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UNITED Berlin Conference Report – Day 3

Day 3 focused on sharing best practices in supporting victims of hate crimes.

VICTIM SUPPORT – EXAMPLE FROM BERLIN

In the first plenary session of the day, Johanna Mohrfeld from KOP – Campaign for victims of racist police violence (Berlin) gave an overview of the importance of self-organised activism against racist police proceedings and racial profiling in Germany. “Institutional racism and racist stereotypes lead to failure in proceedings by the law enforcement agencies.” The Campaign for victims of racist police violence documents and monitors incidents and also takes action to advocate for the people affected by racists police violence. She highlighted the importance of advocating and networking since the victim’s accounts are often not taken up by the media.

SHARING GOOD PRACTICESIMG_3730

Parallel workshops shared projects and approaches that offered insightful ideas and practical tools to improve their activities.

An inspiring project on victim support in rural areas was presented in one of the workshops.The workshop focused around the issue that in rural areas people often distrust the police and that there is a lack of awareness around the issue of hate violence. The participants than shared best practice approaches to tackle this issue, e.g. distributing phone numbers to call in case of racism and offering trainings to raise awareness within the law enforcement agencies. It was pointed out that numbers are misleading: the number of hate crimes seems small in rural areas, but proportionately minorities are more likely to become victims of bias-motivated violence in the countryside than in big cities. Results of the presented project are positive: in the last few years, people and police became more aware of hate violence and more cases are being reported.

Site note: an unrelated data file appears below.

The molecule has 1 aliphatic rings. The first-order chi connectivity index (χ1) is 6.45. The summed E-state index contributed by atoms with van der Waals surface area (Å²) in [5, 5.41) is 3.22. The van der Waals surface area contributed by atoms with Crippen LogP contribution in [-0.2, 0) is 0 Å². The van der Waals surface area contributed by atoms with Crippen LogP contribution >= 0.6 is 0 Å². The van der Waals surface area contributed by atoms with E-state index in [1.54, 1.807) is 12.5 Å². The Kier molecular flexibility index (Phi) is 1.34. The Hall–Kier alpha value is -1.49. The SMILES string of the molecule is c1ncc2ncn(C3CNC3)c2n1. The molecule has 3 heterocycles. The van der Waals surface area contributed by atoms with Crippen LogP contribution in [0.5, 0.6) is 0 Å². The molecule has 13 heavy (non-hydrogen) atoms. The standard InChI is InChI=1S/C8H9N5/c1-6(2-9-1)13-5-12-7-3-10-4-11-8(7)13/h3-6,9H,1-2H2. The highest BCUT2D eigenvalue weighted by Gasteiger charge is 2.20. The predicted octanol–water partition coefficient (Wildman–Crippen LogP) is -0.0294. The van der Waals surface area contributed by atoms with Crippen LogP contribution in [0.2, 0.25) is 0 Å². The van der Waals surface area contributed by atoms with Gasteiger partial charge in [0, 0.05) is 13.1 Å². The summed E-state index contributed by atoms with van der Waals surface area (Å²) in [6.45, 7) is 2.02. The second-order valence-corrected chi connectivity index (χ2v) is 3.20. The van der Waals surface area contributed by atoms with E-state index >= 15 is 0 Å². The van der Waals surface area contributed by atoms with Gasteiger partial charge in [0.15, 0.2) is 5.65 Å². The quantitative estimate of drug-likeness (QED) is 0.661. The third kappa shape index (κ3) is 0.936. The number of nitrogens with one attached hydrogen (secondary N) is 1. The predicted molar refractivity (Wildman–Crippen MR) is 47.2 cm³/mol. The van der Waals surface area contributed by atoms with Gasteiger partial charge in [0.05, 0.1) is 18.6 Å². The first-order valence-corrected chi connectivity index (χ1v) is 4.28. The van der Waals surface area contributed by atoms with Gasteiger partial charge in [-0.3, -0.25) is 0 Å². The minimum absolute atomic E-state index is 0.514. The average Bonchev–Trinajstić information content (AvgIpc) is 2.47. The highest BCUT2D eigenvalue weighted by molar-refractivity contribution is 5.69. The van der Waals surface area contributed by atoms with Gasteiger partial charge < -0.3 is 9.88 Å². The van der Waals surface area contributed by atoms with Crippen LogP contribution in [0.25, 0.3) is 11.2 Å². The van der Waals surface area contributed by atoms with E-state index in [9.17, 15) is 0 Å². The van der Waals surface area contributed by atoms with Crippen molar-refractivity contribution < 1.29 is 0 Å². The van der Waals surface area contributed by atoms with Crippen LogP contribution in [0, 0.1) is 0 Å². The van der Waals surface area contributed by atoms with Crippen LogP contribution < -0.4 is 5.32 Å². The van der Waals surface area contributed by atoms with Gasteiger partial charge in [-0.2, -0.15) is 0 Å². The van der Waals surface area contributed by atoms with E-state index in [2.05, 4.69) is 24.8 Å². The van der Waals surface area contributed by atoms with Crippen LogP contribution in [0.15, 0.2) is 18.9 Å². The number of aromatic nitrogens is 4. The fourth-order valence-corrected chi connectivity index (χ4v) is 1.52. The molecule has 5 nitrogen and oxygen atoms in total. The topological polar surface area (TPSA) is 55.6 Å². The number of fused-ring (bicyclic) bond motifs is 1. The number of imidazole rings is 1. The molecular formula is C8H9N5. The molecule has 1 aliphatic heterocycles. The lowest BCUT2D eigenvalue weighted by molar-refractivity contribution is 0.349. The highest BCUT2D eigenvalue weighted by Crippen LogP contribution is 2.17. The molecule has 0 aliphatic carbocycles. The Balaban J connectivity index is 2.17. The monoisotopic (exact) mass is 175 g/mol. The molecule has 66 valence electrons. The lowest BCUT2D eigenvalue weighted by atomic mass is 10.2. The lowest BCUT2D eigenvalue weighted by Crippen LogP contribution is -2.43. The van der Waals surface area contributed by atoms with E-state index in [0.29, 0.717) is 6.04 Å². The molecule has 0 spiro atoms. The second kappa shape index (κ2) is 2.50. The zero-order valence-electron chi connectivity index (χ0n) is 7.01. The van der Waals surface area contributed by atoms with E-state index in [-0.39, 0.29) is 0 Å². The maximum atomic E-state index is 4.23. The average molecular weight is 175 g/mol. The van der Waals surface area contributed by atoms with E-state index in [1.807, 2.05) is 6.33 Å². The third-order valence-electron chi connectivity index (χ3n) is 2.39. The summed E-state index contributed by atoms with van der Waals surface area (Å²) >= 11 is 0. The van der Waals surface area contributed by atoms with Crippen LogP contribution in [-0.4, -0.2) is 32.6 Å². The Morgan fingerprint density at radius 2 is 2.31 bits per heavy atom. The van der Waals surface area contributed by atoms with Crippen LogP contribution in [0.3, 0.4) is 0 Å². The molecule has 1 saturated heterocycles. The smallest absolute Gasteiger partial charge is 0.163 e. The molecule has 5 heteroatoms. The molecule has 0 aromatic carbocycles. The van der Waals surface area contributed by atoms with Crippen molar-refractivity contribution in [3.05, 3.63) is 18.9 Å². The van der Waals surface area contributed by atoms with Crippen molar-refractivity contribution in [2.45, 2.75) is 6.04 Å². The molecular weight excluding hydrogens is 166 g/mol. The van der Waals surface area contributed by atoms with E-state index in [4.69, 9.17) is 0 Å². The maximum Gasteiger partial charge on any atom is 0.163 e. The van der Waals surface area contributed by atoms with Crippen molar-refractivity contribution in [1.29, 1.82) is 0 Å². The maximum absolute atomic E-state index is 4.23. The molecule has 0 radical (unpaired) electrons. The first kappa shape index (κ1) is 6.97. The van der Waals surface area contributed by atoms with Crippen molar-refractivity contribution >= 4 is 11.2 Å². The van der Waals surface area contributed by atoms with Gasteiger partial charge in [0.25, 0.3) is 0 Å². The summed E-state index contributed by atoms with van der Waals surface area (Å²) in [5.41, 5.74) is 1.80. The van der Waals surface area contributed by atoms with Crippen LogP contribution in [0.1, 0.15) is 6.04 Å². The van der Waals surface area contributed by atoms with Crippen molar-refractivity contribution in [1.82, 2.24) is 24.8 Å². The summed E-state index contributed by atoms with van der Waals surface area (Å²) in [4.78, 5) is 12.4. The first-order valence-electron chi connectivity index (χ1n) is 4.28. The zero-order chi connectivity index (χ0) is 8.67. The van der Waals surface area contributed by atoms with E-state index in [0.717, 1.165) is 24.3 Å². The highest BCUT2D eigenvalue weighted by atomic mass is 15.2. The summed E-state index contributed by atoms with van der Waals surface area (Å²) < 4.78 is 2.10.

The workshop on remembering fatalities of hate crimes explored individual cases of hate crimes. In individual cases, the consequences for relatives are: loss of a loved one, financial costs, possible trauma, possible stigmatization. However, a connection to social conditions needs to be established. A theming of inhuman attitudes which should be classified socially is needed. A murder of a single person is at the same time a collective moment in which a similar group is addressed (prejudice and enemity against specific groups). Motives for hate crimes can include racism, social Darwinism and homophobia.

Another working group talked about stereotypes on LGBT* people and summarised different ways of supporting LGBT* people who are affected by hate crime. The discussion highlighted some key factors to be aware of when working with LGBT* people: no judgement, be aware of how you react when people report a hate crime, be aware of secondary victimisation, “it’s not about you” – remembering this is about the person affected, don´t question their experience, keep intersectionality in mind, don’t push people and respect boundaries, be aware of the words you are using, be visible – if possible – so people know they can contact you, connect with other support services and networks, put working into building trustful relationship, take your responsibility serious and respect confidentiality.

The workshop on self-care for supporters was of great importance to anyone working in a difficult area, with vulnerable people, and with people who have been through any kind of trauma. The danger when working with such people on top of having quite a heavy workload is that one can easily burn out and become emotionally exhausted. Vicarious trauma is a real experience for many people working in the area. When this happens, it is not only discomforting and damaging for you, but also for the people who you are trying to help. A weak you cannot be strong for other people. In view of this, it is very important to meet one’s own need of rest and a good work-life balance. Take time to relax and care for yourself so that you can remain always strong for the people you are trying to help.

MEETING LOCAL REALITY

The afternoon was spent in the city of Berlin, where participants had the opportunity to visit historical and topic-related sites in Berlin through organised tours. Participants visited the “Topographie of Terror” documentation centre, took an Antifascist Walking Tour organised by the Association of Persecutes of the Nazi Regime /  Federation of Antifascists (VVN/BDA), and had a meeting with Killian Behrens from the Monitor of the parliamentary commission of enquiry of the far-right terror group NSU.